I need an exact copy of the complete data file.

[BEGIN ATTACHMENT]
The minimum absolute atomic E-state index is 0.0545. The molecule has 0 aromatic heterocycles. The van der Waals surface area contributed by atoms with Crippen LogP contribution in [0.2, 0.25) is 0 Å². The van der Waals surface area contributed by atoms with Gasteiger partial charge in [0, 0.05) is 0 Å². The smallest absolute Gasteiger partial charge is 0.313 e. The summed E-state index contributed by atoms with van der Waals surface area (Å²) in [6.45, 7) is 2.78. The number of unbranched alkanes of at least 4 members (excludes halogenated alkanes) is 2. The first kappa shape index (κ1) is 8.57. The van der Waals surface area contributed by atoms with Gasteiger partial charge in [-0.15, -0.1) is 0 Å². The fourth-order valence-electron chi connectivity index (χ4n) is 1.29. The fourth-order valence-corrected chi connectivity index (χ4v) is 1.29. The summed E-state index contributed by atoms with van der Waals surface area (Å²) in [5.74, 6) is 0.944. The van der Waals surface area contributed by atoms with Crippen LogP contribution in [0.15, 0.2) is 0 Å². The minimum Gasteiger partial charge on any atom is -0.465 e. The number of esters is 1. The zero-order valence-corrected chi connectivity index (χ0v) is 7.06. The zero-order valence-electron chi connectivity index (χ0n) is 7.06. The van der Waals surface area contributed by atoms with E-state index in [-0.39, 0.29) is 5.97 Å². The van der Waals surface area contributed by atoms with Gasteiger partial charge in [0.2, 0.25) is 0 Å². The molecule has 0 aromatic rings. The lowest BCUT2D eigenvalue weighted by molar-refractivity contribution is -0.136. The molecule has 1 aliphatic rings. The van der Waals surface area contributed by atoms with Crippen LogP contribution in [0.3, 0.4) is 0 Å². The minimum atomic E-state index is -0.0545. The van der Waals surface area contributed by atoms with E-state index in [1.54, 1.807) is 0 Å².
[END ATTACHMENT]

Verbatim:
The minimum absolute atomic E-state index is 0.0545. The molecule has 0 aromatic heterocycles. The van der Waals surface area contributed by atoms with Crippen LogP contribution in [0.2, 0.25) is 0 Å². The van der Waals surface area contributed by atoms with Gasteiger partial charge in [0, 0.05) is 0 Å². The smallest absolute Gasteiger partial charge is 0.313 e. The summed E-state index contributed by atoms with van der Waals surface area (Å²) in [6.45, 7) is 2.78. The number of unbranched alkanes of at least 4 members (excludes halogenated alkanes) is 2. The first kappa shape index (κ1) is 8.57. The van der Waals surface area contributed by atoms with Gasteiger partial charge in [-0.15, -0.1) is 0 Å². The fourth-order valence-electron chi connectivity index (χ4n) is 1.29. The fourth-order valence-corrected chi connectivity index (χ4v) is 1.29. The summed E-state index contributed by atoms with van der Waals surface area (Å²) in [5.74, 6) is 0.944. The van der Waals surface area contributed by atoms with Crippen LogP contribution in [0.15, 0.2) is 0 Å². The minimum Gasteiger partial charge on any atom is -0.465 e. The number of esters is 1. The zero-order valence-corrected chi connectivity index (χ0v) is 7.06. The zero-order valence-electron chi connectivity index (χ0n) is 7.06. The van der Waals surface area contributed by atoms with E-state index in [-0.39, 0.29) is 5.97 Å². The van der Waals surface area contributed by atoms with Gasteiger partial charge in [0.2, 0.25) is 0 Å². The molecule has 0 aromatic rings. The lowest BCUT2D eigenvalue weighted by molar-refractivity contribution is -0.136. The molecule has 1 aliphatic rings. The van der Waals surface area contributed by atoms with Crippen LogP contribution in [0.3, 0.4) is 0 Å². The minimum atomic E-state index is -0.0545. The van der Waals surface area contributed by atoms with E-state index in [1.54, 1.807) is 0 Å².